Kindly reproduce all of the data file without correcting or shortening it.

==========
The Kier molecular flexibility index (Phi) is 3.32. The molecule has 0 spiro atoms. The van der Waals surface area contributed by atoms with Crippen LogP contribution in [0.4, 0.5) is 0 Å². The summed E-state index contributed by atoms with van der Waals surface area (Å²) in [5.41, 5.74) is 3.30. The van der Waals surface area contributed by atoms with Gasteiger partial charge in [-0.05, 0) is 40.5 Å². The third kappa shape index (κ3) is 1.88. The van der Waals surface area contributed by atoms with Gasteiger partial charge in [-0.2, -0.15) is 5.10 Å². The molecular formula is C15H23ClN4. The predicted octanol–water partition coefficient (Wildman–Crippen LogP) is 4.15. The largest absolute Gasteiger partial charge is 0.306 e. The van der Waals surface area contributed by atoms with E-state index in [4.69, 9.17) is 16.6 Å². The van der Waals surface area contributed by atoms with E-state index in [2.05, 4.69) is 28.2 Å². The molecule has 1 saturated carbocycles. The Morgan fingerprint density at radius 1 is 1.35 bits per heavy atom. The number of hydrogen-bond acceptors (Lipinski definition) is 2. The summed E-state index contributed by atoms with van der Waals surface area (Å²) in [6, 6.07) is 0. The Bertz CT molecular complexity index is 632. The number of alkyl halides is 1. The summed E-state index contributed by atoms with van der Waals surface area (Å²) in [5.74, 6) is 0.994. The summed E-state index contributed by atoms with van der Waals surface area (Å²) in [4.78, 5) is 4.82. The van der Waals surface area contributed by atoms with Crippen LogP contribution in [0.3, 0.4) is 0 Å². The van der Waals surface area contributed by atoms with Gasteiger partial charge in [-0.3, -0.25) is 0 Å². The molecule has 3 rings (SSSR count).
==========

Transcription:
The Kier molecular flexibility index (Phi) is 3.32. The molecule has 0 spiro atoms. The van der Waals surface area contributed by atoms with Crippen LogP contribution in [0.4, 0.5) is 0 Å². The summed E-state index contributed by atoms with van der Waals surface area (Å²) in [5.41, 5.74) is 3.30. The van der Waals surface area contributed by atoms with Gasteiger partial charge in [-0.05, 0) is 40.5 Å². The third kappa shape index (κ3) is 1.88. The van der Waals surface area contributed by atoms with Gasteiger partial charge in [-0.2, -0.15) is 5.10 Å². The molecular formula is C15H23ClN4. The predicted octanol–water partition coefficient (Wildman–Crippen LogP) is 4.15. The largest absolute Gasteiger partial charge is 0.306 e. The van der Waals surface area contributed by atoms with E-state index in [4.69, 9.17) is 16.6 Å². The van der Waals surface area contributed by atoms with E-state index in [2.05, 4.69) is 28.2 Å². The molecule has 1 saturated carbocycles. The Morgan fingerprint density at radius 1 is 1.35 bits per heavy atom. The number of hydrogen-bond acceptors (Lipinski definition) is 2. The summed E-state index contributed by atoms with van der Waals surface area (Å²) in [6, 6.07) is 0. The Bertz CT molecular complexity index is 632. The number of alkyl halides is 1. The summed E-state index contributed by atoms with van der Waals surface area (Å²) in [5.74, 6) is 0.994. The summed E-state index contributed by atoms with van der Waals surface area (Å²) in [4.78, 5) is 4.82. The van der Waals surface area contributed by atoms with Crippen LogP contribution in [0.3, 0.4) is 0 Å². The van der Waals surface area contributed by atoms with Gasteiger partial charge in [-0.3, -0.25) is 0 Å². The molecule has 3 rings (SSSR count).